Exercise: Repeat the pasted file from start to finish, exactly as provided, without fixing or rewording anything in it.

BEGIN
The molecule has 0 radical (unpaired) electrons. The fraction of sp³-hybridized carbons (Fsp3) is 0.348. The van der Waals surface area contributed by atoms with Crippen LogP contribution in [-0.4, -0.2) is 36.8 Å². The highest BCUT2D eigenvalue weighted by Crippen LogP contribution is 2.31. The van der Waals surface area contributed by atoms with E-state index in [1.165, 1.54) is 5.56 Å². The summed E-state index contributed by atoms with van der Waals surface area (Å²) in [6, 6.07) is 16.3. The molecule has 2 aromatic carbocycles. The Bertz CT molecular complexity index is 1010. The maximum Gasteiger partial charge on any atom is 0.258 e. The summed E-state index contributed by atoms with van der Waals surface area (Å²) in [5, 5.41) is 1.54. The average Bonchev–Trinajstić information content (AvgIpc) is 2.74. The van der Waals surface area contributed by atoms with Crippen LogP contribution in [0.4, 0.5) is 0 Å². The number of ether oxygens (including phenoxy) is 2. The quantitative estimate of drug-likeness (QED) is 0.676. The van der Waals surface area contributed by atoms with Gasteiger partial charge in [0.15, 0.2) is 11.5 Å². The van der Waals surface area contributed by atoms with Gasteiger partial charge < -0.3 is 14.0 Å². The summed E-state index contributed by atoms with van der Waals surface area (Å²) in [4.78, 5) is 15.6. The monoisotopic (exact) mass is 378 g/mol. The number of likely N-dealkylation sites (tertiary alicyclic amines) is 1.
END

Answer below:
The molecule has 0 radical (unpaired) electrons. The fraction of sp³-hybridized carbons (Fsp3) is 0.348. The van der Waals surface area contributed by atoms with Crippen LogP contribution in [-0.4, -0.2) is 36.8 Å². The highest BCUT2D eigenvalue weighted by Crippen LogP contribution is 2.31. The van der Waals surface area contributed by atoms with E-state index in [1.165, 1.54) is 5.56 Å². The summed E-state index contributed by atoms with van der Waals surface area (Å²) in [6, 6.07) is 16.3. The molecule has 2 aromatic carbocycles. The Bertz CT molecular complexity index is 1010. The maximum Gasteiger partial charge on any atom is 0.258 e. The summed E-state index contributed by atoms with van der Waals surface area (Å²) in [5, 5.41) is 1.54. The average Bonchev–Trinajstić information content (AvgIpc) is 2.74. The van der Waals surface area contributed by atoms with Crippen LogP contribution in [0.4, 0.5) is 0 Å². The number of ether oxygens (including phenoxy) is 2. The quantitative estimate of drug-likeness (QED) is 0.676. The van der Waals surface area contributed by atoms with Gasteiger partial charge in [0.15, 0.2) is 11.5 Å². The van der Waals surface area contributed by atoms with Gasteiger partial charge < -0.3 is 14.0 Å². The summed E-state index contributed by atoms with van der Waals surface area (Å²) in [4.78, 5) is 15.6. The monoisotopic (exact) mass is 378 g/mol. The number of likely N-dealkylation sites (tertiary alicyclic amines) is 1.